The questions go on and on. What if, what if, what if? How devastatingly cruel SUDEP can be.

Like the pieces of a puzzle, I feel like I almost have the full picture, but it is too late. So now I am left with feelings of despair that I let my daughter down. Much is unknown about SUDEP and so perhaps nothing could have prevented it, but I know in my grief that I would like to think that I had given my all, my best shot at keeping Sam alive. Instead, I know that my heart will forever be heavy with the cruel words of 'what if?' What if Sam had started the new drug earlier? What if I had known of nocturnal seizures? What if I had recognised signs that may have indicated that she had had a nocturnal seizure? What if I had known about SUDEP? What if a Sudep Risk Assessment had been conducted by her doctors? What if we had been pointed in the direction of available educational resources? The questions go on and on. What if, what if, what if? How devastatingly cruel SUDEP can be.

Sam is not alone though. According to Epilepsy foundation Australia, SUDEP affects around 171 people every year, that is about 1.2 in 1000 people living with epilepsy. Epilepsy is the most common serious neurological condition in the world. Many of the families who lose a loved one to SUDEP, have never heard of it.

Behind these statistics though are real people, like Sam, and to lose them to SUDEP is tragic. Sam was a truly remarkable young person who had so much to live for and so much to offer to this world. Graduating as Dux of her high school she went on to study Government and International Relations and Political economy at Sydney University. She began her working life as a journalist at Junkee Media and finished it writing for SBS. She had an amazing mind. She loved life. Like many others though, she was taken way too soon.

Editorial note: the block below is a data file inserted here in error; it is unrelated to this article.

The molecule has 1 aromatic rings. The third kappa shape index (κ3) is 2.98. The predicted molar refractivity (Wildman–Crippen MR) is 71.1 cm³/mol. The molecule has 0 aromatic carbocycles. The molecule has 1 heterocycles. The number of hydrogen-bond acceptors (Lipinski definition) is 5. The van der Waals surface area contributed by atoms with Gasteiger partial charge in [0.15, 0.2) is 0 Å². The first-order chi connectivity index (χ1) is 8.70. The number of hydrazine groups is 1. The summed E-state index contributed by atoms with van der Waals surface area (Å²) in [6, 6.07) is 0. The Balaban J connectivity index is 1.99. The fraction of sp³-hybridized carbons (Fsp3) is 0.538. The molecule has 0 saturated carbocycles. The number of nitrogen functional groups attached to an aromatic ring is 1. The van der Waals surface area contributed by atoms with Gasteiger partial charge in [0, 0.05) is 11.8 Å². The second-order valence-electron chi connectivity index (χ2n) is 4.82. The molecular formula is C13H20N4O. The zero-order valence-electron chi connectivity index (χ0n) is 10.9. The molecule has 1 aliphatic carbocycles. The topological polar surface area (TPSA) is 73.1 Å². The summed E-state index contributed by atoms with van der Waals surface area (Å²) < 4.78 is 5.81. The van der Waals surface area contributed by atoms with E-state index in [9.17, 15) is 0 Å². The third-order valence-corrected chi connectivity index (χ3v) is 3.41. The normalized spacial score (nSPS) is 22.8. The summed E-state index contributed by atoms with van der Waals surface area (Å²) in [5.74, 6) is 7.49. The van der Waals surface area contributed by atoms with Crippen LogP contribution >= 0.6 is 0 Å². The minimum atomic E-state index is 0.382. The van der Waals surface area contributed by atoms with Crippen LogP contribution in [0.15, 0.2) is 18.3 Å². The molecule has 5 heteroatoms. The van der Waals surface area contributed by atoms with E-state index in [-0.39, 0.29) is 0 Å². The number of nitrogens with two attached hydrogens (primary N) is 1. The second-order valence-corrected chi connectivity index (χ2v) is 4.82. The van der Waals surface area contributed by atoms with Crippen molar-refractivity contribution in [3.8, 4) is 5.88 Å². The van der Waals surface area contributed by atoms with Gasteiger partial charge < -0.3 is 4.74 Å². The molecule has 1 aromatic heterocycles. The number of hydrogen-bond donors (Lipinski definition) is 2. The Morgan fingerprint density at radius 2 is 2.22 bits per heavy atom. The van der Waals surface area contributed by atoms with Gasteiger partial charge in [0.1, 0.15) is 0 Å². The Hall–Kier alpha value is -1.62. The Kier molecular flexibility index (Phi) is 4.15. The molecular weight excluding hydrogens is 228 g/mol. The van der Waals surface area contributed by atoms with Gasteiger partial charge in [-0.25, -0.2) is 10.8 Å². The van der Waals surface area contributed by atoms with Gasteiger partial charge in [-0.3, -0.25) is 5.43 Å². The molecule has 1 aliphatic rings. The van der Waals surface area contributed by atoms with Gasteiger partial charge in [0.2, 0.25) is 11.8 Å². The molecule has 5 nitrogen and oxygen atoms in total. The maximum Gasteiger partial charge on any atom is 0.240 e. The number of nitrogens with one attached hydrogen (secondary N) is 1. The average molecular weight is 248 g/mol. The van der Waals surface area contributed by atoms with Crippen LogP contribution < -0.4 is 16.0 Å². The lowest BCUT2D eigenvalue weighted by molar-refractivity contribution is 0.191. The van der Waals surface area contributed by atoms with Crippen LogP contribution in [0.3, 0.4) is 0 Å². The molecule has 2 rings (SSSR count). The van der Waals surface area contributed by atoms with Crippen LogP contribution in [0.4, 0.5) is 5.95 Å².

Since losing Sam, several conversations have been had with me, from friends and acquaintances who had kept quiet about their experiences with epilepsy. It would be wonderful for the whispers to become conversations. I know that it is a terribly difficult subject and that it is not black and white. Whilst some might not want to have known about SUDEP, I wish with all my heart that I had. I wish too that I had been made aware of organisations like Epilepsy Foundation Australia and Epilepsy Action Australia. I have since learnt what wonderful educators they are. Offering not only valuable information but support for those living with epilepsy and their families.

It would be wonderful to see more funding going to research on Epilepsy and SUDEP, so that lives like Sam’s are not snatched away so cruelly. My hope is that SUDEP at some point can become a thing of the past, but until then, the conversation needs to be had. We need to talk about SUDEP.

October 23 is SUDEP Action Day - an international day supported by organisations across the world, including Epilepsy Action Australia, who join together to shine the light on the largest cause of death in people with epilepsy, helping empower people through increased awareness. Last year, Epilepsy Action Australia launched the first Australian SUDEP and Seizure Safety Checklist. This will improve knowledge and awareness of SUDEP and epilepsy mortality risk factors with clinicians and people living with epilepsy.